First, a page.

5 top tips for indie producers planning to sell their business

7 July 2021 / Insight posted in Articles

Published in C21 Media, 2 July 2021

M&A activity in the media sector has come roaring back in 2021. Warner Bros’ merger with Discovery and Amazon’s acquisition of MGM have grabbed the headlines, but the relentless pursuit of high quality content and talent means well-run independent production companies could soon attract compelling offers from broadcasters, streamers, studios or private equity investors.

Many indie owners are fiercely protective of their status. But for those keen to embrace the benefits of being part of a larger enterprise, there are a few things that can make the sales process run smoothly and perhaps prove more lucrative. Below are five tips to ensure poor preparation doesn’t scupper the dream deal.

Identify where the value lies
It may sound simple, but the first step to a successful sale is understanding what makes the company valuable – and thinking about how to quantify that. For indie producers, the value is likely to be locked up in the people, the catalogue and the IP. The brand will also factor into valuation estimates. Is the company famous? Does it have a clearly understood proposition? Is it the kind of firm that gets invited onto high-profile pitch lists?

Profit and earnings are a useful basic measure, but limited in assessing the value of people-based businesses or future prospects. A priority for any investor is assessing what the company is capable of becoming with the right backing. So indies need to establish a formula that measures the worth of such intangibles.

Assess where the goodwill sits within the firm: Indie owners looking to sell need to ask – would the business keeping growing if I left? Would the phone keep ringing? The reality is that a lot of people businesses don’t sell because buyers are worried that the principals are entrepreneurial spirits who won’t stay on after the deal. Or if they do, they’ll just sit back until the end of their earn-outs.

To avoid this perception, indie owners need to be very clear and consistent about their own intentions. If they plan to stay, they need to deliver articulate messaging about what appeals to them about working for a larger company. If leaving, they need to demonstrate how management has been incentivised to stay on and grow the business. Share option schemes that give key executives a vested interest in the company’s performance are a way of reassuring the buyer.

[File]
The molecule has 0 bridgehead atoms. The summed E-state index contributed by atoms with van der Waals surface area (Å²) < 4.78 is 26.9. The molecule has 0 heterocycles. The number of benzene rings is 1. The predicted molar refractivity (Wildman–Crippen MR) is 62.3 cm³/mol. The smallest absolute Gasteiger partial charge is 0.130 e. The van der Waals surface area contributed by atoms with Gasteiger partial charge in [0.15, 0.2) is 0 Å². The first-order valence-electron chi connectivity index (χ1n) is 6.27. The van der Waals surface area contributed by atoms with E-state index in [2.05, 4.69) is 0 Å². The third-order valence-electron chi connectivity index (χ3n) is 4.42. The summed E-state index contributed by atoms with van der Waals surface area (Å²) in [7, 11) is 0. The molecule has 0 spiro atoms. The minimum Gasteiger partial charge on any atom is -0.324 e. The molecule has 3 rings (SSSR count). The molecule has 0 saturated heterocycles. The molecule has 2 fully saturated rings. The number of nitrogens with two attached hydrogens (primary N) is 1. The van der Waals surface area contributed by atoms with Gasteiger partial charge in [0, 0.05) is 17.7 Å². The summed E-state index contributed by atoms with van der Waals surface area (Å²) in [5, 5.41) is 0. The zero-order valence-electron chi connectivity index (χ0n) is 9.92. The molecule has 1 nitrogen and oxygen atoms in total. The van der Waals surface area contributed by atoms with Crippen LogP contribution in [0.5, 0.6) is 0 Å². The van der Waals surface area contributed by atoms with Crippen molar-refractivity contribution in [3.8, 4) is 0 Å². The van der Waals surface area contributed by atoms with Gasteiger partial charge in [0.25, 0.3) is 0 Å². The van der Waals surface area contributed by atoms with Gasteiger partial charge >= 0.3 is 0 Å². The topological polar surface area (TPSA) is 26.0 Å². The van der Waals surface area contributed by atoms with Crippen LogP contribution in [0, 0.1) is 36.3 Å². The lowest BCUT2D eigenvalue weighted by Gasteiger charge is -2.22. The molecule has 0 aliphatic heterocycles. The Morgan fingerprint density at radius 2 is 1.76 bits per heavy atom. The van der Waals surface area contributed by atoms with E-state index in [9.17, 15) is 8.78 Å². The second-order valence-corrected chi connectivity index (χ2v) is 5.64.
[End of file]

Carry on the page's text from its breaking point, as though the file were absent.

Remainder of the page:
Have high quality information on tap
From initial approach to completion, an acquisition can take six months or more. During that time, the buyer will ask lots of questions and expect prompt and accurate answers. If the seller isn’t able to deal with these requests quickly and easily, the buyer will get frustrated.

Key to avoiding this is to introduce processes that stay on top of critical business data. Companies need to avoid picking KPIs (key performance indicators) for the sake of it. Instead, they should identify measures that a) demonstrate the health of the business and monitor the future performance of the business, providing credibility to forward looking information.

Precision with data doesn’t just reassure the buyer, it also means that the process of integration into the larger firm is likely to be smoother.

Make sure the house is in order
Producers are creatives, so it’s understandable that considerations like tax can get overlooked. But failure to stay on top of such areas can come back to haunt producers if there are loose ends during the sale. It’s also worth noting that decisions about the tax status of key employees can be a lot cheaper if made in advance, rather than during the sales process.

Client and employee contracts is another area that can become problematic during sales processes, so ongoing oversight is crucial. The same goes for licenses and IP – especially if there is any fuzziness about rights ownership.

Above all, companies need to be transparent with their advisers. It is always best to disclose key information, even negative to advisers, as this means it can be proactively managed and reduce the opportunity for buyers to chip away at the price.

Start planning straightaway
Even if an indie isn’t planning to sell for 10-15 years, it still pays to develop a sales mindset. The fact is that a once-in-a-lifetime offer can come at any time. Furthermore, the methodology that underpins sales is good practice even if the company owner chooses never to sell. Building on the previous points, it means the company will have a clear sense of its growth prospects, an incentivised management and friction free information system. All this is valuable when recruiting top talent and building durable partnerships. All of this is likely to increase profits in the short term, as well as making the business more attractive to acquirers, meaning an off market approach is more likely.